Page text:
Why? First and foremost, because mobile time tracking can help contractors run a more productive, profitable operation. Here’s how.

construction business tool

A construction time clock system saves you time

When you’re managing your own crew, working with subcontractors, and providing top-notch customer service, you don’t have a ton of spare time to spend on administrative tasks. You probably wish some things could be taken off your plate. With time clock software, it can.

Mobile-based timekeeping for construction workers means that clocking in and out is as simple as pressing start and stop in a helpful app. From there, a timesheet is generated that you or a manager can review, and use to pay crews and invoice customers.

There’s no question about accuracy

If your construction time cards aren’t automated, there’s no way to be sure the time reported is completely accurate. When two members of a crew work together all day but report different hours, how do you know which one is right?

With a construction time clock, your work time is accurate down to the second. No rounding up or guessing at time; just check the online timesheets and get an immediate answer.

Add in GPS tracking and geofencing, and your accuracy will reach new heights. Geofence time tracking allows you to set job sites where tracking work hours will start automatically. Or, you can use geofencing in a less automated fashion and get alerts to start or stop tracking instead of having the timer start on its own.

If for some reason a member of your crew forgot to track their time, which is less likely thanks to geofencing, manual time entries can be added after the fact. A manager or owner can then review and approve, or deny.

A better customer service experience

When a worried customer calls to see when the crew will arrive, do you simply open an app? Or do you initiate a series of texts and calls to locate everyone? If it’s the second option, it’s time to try construction time tracking in real time.

You can see if your crew is still working at another location, is on the way, or has yet to clock in for the day. Some time tracking apps even have reminders you can set based on schedules, which reduces the chance of missing a shift. If your crew hasn’t started by the time they’re scheduled to work, they’ll get a reminder on the mobile device they use. Scheduling your construction crew has never been easier.

With the right tools and communication in place, your customer won’t just be thrilled with the outcome of your work. They’ll love how great the process was from start to finish.

GPS time tracking for construction business

GPS time tracking is mobile — like your crew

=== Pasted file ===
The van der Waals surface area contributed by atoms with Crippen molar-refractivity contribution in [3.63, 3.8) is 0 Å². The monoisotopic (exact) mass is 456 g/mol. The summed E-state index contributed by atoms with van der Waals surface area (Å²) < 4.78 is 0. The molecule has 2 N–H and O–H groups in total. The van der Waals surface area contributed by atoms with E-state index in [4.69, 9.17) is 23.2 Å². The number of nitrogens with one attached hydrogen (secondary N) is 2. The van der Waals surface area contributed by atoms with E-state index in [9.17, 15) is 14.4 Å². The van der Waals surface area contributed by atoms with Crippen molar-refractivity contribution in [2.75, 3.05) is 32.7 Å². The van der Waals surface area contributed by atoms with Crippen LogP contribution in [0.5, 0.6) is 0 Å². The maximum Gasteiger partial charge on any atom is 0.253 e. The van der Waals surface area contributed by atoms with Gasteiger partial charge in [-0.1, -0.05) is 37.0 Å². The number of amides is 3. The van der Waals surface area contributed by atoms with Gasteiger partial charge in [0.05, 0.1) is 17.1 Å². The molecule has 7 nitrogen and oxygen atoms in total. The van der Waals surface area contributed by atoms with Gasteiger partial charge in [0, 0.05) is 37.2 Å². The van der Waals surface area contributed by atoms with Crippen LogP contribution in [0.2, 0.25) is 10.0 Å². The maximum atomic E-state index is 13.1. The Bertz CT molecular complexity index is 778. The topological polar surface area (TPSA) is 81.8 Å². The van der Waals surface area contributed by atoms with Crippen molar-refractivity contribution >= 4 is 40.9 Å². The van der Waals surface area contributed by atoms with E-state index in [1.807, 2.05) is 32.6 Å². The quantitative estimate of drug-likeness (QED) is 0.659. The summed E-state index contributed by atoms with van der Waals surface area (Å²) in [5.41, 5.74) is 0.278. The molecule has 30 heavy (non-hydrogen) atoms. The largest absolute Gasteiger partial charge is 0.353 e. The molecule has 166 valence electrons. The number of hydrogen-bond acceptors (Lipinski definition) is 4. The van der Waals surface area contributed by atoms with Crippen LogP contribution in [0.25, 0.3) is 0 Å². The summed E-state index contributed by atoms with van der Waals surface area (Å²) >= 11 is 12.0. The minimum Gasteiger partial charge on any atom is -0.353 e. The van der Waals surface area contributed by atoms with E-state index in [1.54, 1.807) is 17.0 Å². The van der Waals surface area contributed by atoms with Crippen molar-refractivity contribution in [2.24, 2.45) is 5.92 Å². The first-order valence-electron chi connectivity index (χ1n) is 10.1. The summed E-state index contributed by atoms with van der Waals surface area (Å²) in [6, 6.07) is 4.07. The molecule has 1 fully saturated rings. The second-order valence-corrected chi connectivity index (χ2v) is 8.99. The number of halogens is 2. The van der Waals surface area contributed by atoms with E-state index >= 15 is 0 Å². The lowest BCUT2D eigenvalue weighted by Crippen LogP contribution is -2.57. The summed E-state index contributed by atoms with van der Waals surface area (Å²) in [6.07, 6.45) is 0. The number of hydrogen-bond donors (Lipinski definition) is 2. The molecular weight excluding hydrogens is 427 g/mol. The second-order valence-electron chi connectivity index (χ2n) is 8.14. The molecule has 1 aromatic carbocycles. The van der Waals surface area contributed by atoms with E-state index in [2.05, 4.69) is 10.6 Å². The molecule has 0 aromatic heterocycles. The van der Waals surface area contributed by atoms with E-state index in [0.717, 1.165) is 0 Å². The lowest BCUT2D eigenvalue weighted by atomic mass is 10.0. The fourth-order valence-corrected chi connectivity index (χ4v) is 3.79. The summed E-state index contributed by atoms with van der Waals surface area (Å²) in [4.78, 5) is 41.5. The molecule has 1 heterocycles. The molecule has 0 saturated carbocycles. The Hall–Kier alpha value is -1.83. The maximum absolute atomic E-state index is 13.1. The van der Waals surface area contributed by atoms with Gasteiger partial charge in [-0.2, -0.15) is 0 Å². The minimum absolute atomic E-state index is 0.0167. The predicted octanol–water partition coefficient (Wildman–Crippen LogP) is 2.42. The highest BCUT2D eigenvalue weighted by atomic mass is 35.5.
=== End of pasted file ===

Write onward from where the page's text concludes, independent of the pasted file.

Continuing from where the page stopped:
Instead of having to report back or check in, your crew can keep working and moving as needed. GPS-based time cards can help construction crews by having the clocking in and out process happen behind-the-scenes.

Reminders, as mentioned before, also help crews start on time if they have a set schedule. The same goes for clocking out. Should someone forget to clock out at the end of the day, they’ll get an alert that the day is over. They can either choose to keep working or stop the timer from there.

Analyze and optimize productivity

There’s an even bigger reason to start time tracking than just saving time and increasing timesheet accuracy: optimizing the way your business works.

Without having accurate records of how, when, and where jobs get done, you won’t know where time (and money) is lost. GPS time tracking allows you to see how much time is spent on a job site vs. time spent traveling vs. running other job-related errands.

You can uncover ways to work smarter over time. That also means more accurate estimates and invoices, because you’ll know exactly how much time a job really takes. The ultimate goal? Not leaving money on the table, or overpromising on a timeline. You’ll know with certainty how much time and money a job costs.

Why guess at numbers when you can accurately estimate projects?

What to consider when looking for a construction business software

Implementing a new system can be tough, especially after a crew has worked together for awhile and prefers way the way things are. But, some apps are so easy to use that crews are happy to ditch paper timesheets or calling in.

The key is to make sure the app is simple, that your team is trained on how to use it, and that you or the company you choose is available for questions along the way.

For this reason, choosing a company that offers support or personal demos can make a big difference.

Time card features designed for construction companies

Any good time tracking software allows you to try it out first. Make sure you at least have a two week trial period so you can get a full glimpse of how the product works. Two week trials tend to line up with a pay period so you can try out payroll features, as well.

Here are some of the important features to look for:

  • GPS functionality: can you track location through a mobile app?
  • Geofencing: does the app include automated features that make time tracking more accurate and streamlined for your crew?
  • Flexibility: does it allow you to use it in a way that’s most helpful for you? Or is the app too rigid?
  • Automation: does the time track get compiled in a useful report or timesheet? Can you connect it to other tools you use for billing or invoicing?
  • Scheduling: can you schedule your team through the software, and does it connect to time tracking?
  • Ease of use: will your team be able to use it on their mobile device and find it valuable?

Here are some red flags to avoid:

  • Anything with too much setup time
    • Overly complicated mobile apps can add more headaches for your team
  • Clunky or messy processes
    • Make sure you’re not taking on more responsibilities as the whole point is for your time tracking software to make life easier

construction business software solutions

Why Hubstaff makes a great construction business tool